Tuesday, November 16, 2010

Adv # 7 Continued: Last part of Ecuador

So after Baños, Ecuador I headed down further into the Amazon rainforest through Puyo and Tena, really putting my Klim riding gear to the test for the first time. Riding 4 straight hours in rain, the GoreTex proved itself as I showed up in Tena completely dry inside. (My previous gear I used in Patagonia failed me miserably.)

What a beautiful ride though! Through the valley of the River Pastaza that I had just rafted, and all the beautiful waterfalls and vegetation, absolutely nowhere near what could be considered a major city, traffic, or pollution.

(Above, just like any other day in a random small town in Latin America, there seems to always be a celebration going on. This was in Tena, a small parade with all the costumes and locals. Below, buzzing by on the route to Quito, somebody either didn't do her homework last night, or was so anxious to do her homework, she had to do it there in gutter along side the road : )

Looping back out of the rainforest to Quito, I had the chance to meet a group of motorcycle riders after a meeting I had with KTM-Ecuador's management (they want to start hosting tours of Ecuador, and of course will enjoy my marketing assistance outside of S. America.)

The next day, these riders and I head out of Quito a bit to see some Rally Racing action, and had a great time touring around the beautiful countryside of Ecuador. Much of our conversation was about this topic of motorcycle touring in Ecuador, as there's very little of it being done. Without getting too much into this topic here, let's just say there are ENORMOUS possibilities for running great tours. Having the beach, mountains, jungle, and valleys all concentrated in one country, and so much dirt-riding connecting it all, I predict the touring of Ecuador is about to BOOM.

Finishing my time in Ecuador is tough to do, but Colombia is a large country, and I’ve only got about a month or so before I plan to be back in the U.S. to enjoy the holidays with my family (whom I have not seen for 2 years.) As I headed north out of Ecuador, the obligatory visit is a pass over the equator. That’s right! “Ecuador” of course being on the equator, which runs right through the middle of the country.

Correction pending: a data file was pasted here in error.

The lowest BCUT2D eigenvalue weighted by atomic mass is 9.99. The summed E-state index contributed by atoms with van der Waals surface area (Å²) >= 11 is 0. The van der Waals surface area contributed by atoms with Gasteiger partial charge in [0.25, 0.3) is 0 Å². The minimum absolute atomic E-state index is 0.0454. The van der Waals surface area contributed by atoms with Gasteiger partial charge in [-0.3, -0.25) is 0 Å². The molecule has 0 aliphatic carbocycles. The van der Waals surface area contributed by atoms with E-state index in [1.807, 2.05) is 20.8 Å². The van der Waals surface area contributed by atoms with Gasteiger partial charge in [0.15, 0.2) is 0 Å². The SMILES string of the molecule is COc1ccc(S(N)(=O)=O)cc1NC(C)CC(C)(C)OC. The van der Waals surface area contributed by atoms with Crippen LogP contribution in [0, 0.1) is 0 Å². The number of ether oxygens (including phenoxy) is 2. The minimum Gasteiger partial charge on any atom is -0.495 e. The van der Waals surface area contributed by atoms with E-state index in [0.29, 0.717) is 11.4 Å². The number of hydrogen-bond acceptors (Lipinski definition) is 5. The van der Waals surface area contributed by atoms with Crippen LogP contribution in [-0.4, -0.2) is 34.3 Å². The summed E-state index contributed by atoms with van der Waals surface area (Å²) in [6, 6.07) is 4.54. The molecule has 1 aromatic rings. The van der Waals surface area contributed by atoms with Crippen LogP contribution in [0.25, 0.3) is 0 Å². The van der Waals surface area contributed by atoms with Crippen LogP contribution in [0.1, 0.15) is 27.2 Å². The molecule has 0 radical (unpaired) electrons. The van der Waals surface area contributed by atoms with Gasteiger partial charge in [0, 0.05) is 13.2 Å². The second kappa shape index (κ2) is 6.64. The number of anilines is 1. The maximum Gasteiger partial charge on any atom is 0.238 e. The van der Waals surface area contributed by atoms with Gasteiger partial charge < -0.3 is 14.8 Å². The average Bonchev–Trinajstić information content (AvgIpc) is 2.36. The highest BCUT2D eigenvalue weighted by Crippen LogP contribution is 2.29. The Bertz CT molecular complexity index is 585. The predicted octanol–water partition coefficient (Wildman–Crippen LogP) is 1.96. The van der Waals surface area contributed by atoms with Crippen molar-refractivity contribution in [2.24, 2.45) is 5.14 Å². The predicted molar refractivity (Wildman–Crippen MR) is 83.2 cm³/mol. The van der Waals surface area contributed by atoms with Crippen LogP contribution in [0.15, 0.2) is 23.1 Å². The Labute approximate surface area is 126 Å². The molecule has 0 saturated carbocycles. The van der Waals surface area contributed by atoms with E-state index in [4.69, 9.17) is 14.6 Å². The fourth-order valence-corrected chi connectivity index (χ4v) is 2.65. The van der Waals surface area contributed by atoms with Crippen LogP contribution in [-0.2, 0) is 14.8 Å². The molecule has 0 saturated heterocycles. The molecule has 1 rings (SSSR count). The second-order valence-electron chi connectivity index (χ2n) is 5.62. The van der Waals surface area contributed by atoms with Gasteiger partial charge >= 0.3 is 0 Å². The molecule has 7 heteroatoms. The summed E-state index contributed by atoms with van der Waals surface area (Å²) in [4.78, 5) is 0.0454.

Stopping for all the photos, the park ranger actually did a nice job explaining all the history of this location called “Quitsato” and how pre-Incan cultures were actually using the surrounding mountain and volcano peaks to mark the Tropics of Cancer, Capricorn, and solar declinations, etc. This moment, actually stepping across the line represented my first time being in the northern hemisphere in almost 2 years (the last time being on the steamship headed from Panama to Chile, shown in the February 5, 2009 blog post.)

Northern Ecuador becomes even more beautiful than parts I’d previously seen, as the cloud covered mountains carve the pathway to Colombia. Whereas the Pan American highway is generally not a pretty stretch of highway (usually polluted, and littered with too much traffic) this final stretch out of Ecuador is simply beautiful. It was interesting again to see how the faces of the people change, this time evolving from the more typical Inca-Indian appearance to that of Caribbean & African black. Whatever the case, the people have been completely friendly and always inquisitive about where I'm from, and where I'm going.

More news soon….the thirteenth and final country on my trip is ahead….

Thursday, November 11, 2010

Adv #7 Continued: Ecuador!

The site of American cash: I hadn't seen it for almost 2 years now, so pulling these out of the cash machine in Ecuador sure made for a strange feeling! (They use our U.S. Dollars.)